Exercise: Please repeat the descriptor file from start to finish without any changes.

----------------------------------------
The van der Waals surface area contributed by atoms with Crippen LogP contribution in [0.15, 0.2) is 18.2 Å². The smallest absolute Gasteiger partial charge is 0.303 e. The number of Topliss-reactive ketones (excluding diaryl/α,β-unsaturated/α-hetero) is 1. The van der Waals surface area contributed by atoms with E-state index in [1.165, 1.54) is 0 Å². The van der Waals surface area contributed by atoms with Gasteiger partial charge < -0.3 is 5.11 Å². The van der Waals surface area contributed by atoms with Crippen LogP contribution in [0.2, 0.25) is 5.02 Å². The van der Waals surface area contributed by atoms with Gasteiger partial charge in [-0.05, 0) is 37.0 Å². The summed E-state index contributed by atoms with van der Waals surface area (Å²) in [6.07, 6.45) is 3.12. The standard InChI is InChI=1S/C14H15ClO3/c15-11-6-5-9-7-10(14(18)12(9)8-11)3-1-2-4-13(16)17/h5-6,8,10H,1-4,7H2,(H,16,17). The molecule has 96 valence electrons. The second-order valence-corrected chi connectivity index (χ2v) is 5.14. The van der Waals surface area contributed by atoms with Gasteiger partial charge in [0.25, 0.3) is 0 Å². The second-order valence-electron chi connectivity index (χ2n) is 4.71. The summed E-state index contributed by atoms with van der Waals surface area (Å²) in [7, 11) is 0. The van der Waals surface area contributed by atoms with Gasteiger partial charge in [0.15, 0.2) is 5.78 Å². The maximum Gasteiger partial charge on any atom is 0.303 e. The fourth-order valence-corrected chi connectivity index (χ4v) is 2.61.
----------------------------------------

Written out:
The van der Waals surface area contributed by atoms with Crippen LogP contribution in [0.15, 0.2) is 18.2 Å². The smallest absolute Gasteiger partial charge is 0.303 e. The number of Topliss-reactive ketones (excluding diaryl/α,β-unsaturated/α-hetero) is 1. The van der Waals surface area contributed by atoms with E-state index in [1.165, 1.54) is 0 Å². The van der Waals surface area contributed by atoms with Gasteiger partial charge < -0.3 is 5.11 Å². The van der Waals surface area contributed by atoms with Crippen LogP contribution in [0.2, 0.25) is 5.02 Å². The van der Waals surface area contributed by atoms with Gasteiger partial charge in [-0.05, 0) is 37.0 Å². The summed E-state index contributed by atoms with van der Waals surface area (Å²) in [6.07, 6.45) is 3.12. The standard InChI is InChI=1S/C14H15ClO3/c15-11-6-5-9-7-10(14(18)12(9)8-11)3-1-2-4-13(16)17/h5-6,8,10H,1-4,7H2,(H,16,17). The molecule has 96 valence electrons. The second-order valence-corrected chi connectivity index (χ2v) is 5.14. The van der Waals surface area contributed by atoms with Gasteiger partial charge in [0.25, 0.3) is 0 Å². The second-order valence-electron chi connectivity index (χ2n) is 4.71. The summed E-state index contributed by atoms with van der Waals surface area (Å²) in [7, 11) is 0. The van der Waals surface area contributed by atoms with Gasteiger partial charge in [0.15, 0.2) is 5.78 Å². The maximum Gasteiger partial charge on any atom is 0.303 e. The fourth-order valence-corrected chi connectivity index (χ4v) is 2.61.